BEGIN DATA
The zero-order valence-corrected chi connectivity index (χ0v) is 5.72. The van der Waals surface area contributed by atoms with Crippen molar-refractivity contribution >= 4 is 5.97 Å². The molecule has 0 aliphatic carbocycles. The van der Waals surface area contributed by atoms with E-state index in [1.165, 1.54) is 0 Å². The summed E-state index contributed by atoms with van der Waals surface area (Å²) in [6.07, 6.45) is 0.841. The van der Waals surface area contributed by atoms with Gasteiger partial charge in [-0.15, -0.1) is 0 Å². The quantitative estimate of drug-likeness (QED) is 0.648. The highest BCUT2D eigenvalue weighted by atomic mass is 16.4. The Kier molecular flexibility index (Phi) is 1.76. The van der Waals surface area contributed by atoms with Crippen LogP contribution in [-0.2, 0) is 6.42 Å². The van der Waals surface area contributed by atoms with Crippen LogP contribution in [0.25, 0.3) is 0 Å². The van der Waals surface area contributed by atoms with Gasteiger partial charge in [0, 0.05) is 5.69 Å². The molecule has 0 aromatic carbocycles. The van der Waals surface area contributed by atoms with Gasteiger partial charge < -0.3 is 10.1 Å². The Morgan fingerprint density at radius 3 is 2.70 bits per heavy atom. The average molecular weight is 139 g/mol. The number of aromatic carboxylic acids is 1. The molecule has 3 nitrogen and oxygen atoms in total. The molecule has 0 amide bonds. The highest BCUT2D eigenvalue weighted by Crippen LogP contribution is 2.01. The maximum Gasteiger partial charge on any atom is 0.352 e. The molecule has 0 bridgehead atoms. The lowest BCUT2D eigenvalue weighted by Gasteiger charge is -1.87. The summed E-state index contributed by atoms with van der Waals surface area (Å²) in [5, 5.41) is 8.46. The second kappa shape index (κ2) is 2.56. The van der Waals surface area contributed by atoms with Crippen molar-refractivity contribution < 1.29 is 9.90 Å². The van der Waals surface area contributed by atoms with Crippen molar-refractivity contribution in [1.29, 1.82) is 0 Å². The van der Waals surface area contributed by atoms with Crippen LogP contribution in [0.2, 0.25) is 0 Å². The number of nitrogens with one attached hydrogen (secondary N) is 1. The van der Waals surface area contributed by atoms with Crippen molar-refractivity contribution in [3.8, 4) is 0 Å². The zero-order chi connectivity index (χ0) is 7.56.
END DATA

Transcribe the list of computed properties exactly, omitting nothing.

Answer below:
The zero-order valence-corrected chi connectivity index (χ0v) is 5.72. The van der Waals surface area contributed by atoms with Crippen molar-refractivity contribution >= 4 is 5.97 Å². The molecule has 0 aliphatic carbocycles. The van der Waals surface area contributed by atoms with E-state index in [1.165, 1.54) is 0 Å². The summed E-state index contributed by atoms with van der Waals surface area (Å²) in [6.07, 6.45) is 0.841. The van der Waals surface area contributed by atoms with Gasteiger partial charge in [-0.15, -0.1) is 0 Å². The quantitative estimate of drug-likeness (QED) is 0.648. The highest BCUT2D eigenvalue weighted by atomic mass is 16.4. The Kier molecular flexibility index (Phi) is 1.76. The van der Waals surface area contributed by atoms with Crippen LogP contribution in [-0.2, 0) is 6.42 Å². The van der Waals surface area contributed by atoms with Crippen LogP contribution in [0.25, 0.3) is 0 Å². The van der Waals surface area contributed by atoms with Gasteiger partial charge in [0, 0.05) is 5.69 Å². The molecule has 0 aromatic carbocycles. The van der Waals surface area contributed by atoms with Gasteiger partial charge < -0.3 is 10.1 Å². The Morgan fingerprint density at radius 3 is 2.70 bits per heavy atom. The average molecular weight is 139 g/mol. The number of aromatic carboxylic acids is 1. The molecule has 3 nitrogen and oxygen atoms in total. The molecule has 0 amide bonds. The highest BCUT2D eigenvalue weighted by Crippen LogP contribution is 2.01. The maximum Gasteiger partial charge on any atom is 0.352 e. The molecule has 0 bridgehead atoms. The lowest BCUT2D eigenvalue weighted by Gasteiger charge is -1.87. The summed E-state index contributed by atoms with van der Waals surface area (Å²) in [5, 5.41) is 8.46. The second kappa shape index (κ2) is 2.56. The van der Waals surface area contributed by atoms with Crippen molar-refractivity contribution < 1.29 is 9.90 Å². The van der Waals surface area contributed by atoms with Crippen molar-refractivity contribution in [1.29, 1.82) is 0 Å². The van der Waals surface area contributed by atoms with Crippen LogP contribution in [0.2, 0.25) is 0 Å². The number of nitrogens with one attached hydrogen (secondary N) is 1. The van der Waals surface area contributed by atoms with Crippen molar-refractivity contribution in [3.8, 4) is 0 Å². The zero-order chi connectivity index (χ0) is 7.56.